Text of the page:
The first three odd primes, that’s to say 3, 5, 7, represent the only solution to the same problem for linear numbers, polygons of the same kind, and pyramids of the same kind. It is worth observing, moreover, that the solution has for the polygon of the fourth kind, that’s to say with the squares and for pyramidal has the pyramidal of the tenth kind that’s to say with the pyramidal numbers with a decagonal base. Four and ten, are the two numbers that identify the mystery of Luciano’s Tetractys.

We believe that so far no one has demonstrated the properties set forth above on the triad of consecutive polygonal of the same kind and the similar property on consecutive pyramidal of the same kind. It is not our intention to state that the development and extension of the Pythagorean theorem for a dryad of consecutive numbers to the case of polygonal and pyramidal had already been done by the ancient Pythagoreans, but we will not even exclude such a possibility.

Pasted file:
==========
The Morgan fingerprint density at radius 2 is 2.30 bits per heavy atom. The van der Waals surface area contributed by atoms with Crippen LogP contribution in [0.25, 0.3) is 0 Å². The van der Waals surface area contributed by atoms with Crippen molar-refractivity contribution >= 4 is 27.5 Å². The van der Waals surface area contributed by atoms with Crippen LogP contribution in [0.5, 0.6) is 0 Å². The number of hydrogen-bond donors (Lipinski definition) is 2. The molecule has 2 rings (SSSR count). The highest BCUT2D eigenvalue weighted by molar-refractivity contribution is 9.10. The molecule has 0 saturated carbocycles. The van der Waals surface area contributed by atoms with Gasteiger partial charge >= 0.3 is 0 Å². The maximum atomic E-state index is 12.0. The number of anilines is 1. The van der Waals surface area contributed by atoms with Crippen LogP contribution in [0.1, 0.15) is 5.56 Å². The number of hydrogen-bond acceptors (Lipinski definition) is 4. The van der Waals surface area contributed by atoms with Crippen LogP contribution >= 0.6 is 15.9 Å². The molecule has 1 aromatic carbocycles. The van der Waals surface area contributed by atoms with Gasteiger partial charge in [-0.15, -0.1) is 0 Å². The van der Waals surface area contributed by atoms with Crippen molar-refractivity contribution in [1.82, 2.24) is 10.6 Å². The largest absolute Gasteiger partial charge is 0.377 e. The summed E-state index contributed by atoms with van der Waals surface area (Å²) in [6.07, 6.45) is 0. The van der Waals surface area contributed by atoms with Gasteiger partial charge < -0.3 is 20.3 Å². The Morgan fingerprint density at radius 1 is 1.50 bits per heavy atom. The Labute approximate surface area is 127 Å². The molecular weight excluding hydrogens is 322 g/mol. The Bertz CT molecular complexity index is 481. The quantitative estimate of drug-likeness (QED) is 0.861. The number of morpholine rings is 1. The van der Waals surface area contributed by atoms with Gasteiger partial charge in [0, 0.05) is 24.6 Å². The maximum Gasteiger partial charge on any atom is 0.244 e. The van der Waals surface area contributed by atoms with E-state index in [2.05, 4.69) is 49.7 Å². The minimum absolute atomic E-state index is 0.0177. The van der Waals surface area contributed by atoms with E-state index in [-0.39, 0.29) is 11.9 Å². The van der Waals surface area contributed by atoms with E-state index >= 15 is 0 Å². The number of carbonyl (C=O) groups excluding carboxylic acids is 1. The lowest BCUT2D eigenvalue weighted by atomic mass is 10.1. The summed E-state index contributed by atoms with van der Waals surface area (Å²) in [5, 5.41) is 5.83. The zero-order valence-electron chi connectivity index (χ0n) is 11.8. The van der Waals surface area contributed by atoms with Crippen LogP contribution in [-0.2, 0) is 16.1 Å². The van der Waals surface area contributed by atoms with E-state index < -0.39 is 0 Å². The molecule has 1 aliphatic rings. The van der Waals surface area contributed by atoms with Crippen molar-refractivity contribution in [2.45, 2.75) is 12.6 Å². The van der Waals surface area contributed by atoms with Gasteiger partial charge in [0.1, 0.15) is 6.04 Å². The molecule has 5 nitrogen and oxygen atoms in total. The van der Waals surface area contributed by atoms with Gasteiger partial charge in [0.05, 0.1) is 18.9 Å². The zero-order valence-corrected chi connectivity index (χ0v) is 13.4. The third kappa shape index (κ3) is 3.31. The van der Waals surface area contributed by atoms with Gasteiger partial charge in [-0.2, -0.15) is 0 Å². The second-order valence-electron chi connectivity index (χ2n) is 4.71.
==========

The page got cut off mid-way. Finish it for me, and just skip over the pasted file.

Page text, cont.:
But keeping to the spirit of Pythagorean arithmetic and following the procedures we have come to the results that we have presented, and these properties actually exist. We have not done anything but bring them forth and bring them to the consideration of the reader to who we leave the task to assess the importance and to draw the consequences.

We add that it could be shown that the analogous problem for numbers in hyper pyramidal in the hyperspaces does not admit a solution. From the modern point of view, there are within the decade four prime numbers: 2, 3, 5, and 7, and we will meet this Tetractys, handling of regular polyhedra.

In addition, there are four numbers by the decade with the first ten and they are: 1, 3, 7, 9; indicating with the symbol of Gauss φ (n) the number of prime numbers with n and less than n (the units included) has: (10) = 4, the relationship between 4 and 10.